Listen to old 3310 ringtones here.
Composing a monotone ringtone
Kids, you have no idea...that everybody could be a musician back then. Composing our own monotone ringtone was akin to making our own viral graphics message. (Back then, it was called chain message). It was art. We listened to a song and tried to make out which keys recreated the sound with the wonderfully simple monotonous beeps. That was playing it by ear. Only a few chords could fit, so we had to be careful about picking which part to compose. It was usually the chorus.
What kids have now: Ironically, the generic ring is used more often now. Boriiiing.
Three-way Calling and Party line
Kids, you have no idea...of all the fun we had with party line (read: listening in on other people's conversations). To skip all the technicalities, a party line network essentially means several people/groups sharing one number. We could tell whose phone call was for whom from the difference in ring tone. Three long rings meant it was ours, two long rings and one short ring meant it was Neighbor A's, three short rings meant it was for Neighbor B. Unfortunately, privacy wasn't a sure thing. Nosy people could listen in on other people's conversations if they wanted to.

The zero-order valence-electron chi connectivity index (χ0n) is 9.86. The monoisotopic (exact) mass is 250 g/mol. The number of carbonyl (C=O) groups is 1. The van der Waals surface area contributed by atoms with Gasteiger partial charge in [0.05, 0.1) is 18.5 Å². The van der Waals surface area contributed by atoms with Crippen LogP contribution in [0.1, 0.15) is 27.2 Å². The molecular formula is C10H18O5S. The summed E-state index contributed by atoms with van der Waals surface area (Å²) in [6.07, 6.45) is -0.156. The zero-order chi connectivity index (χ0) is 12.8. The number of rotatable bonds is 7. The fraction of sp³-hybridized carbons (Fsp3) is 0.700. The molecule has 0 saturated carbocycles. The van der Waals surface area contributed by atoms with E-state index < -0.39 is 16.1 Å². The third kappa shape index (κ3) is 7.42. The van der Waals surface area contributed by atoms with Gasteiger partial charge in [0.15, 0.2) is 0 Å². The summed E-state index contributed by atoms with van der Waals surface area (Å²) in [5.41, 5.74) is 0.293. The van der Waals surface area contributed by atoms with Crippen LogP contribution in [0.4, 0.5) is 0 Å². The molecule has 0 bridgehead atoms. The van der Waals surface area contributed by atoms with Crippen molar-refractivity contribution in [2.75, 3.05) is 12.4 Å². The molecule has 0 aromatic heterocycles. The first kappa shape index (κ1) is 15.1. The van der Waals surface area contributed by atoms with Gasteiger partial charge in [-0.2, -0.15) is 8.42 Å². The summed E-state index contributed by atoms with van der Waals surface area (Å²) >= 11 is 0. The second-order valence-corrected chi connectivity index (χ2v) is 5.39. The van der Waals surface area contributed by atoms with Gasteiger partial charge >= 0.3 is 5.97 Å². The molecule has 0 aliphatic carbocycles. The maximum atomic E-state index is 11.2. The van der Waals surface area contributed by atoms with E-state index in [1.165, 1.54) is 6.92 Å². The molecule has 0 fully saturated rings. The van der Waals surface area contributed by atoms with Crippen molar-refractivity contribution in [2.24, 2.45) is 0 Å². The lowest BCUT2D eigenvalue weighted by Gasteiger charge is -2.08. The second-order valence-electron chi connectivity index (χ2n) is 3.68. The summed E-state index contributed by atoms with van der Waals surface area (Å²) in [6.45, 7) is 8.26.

Another cool phone feature was three-way calling. We wonder if kids nowadays know about the magical functions of the flash button. Phone lines that had three-way calling simply had to call Friend A, press flash, call Friend B, press flash, then it's a party! If our friends also had three-way calling access, they could perform the same steps and add to the conversation!'
What kids have now: Skype, Viber, WhatsApp, Facebook Groups, Google Hangouts, Yahoo! Groups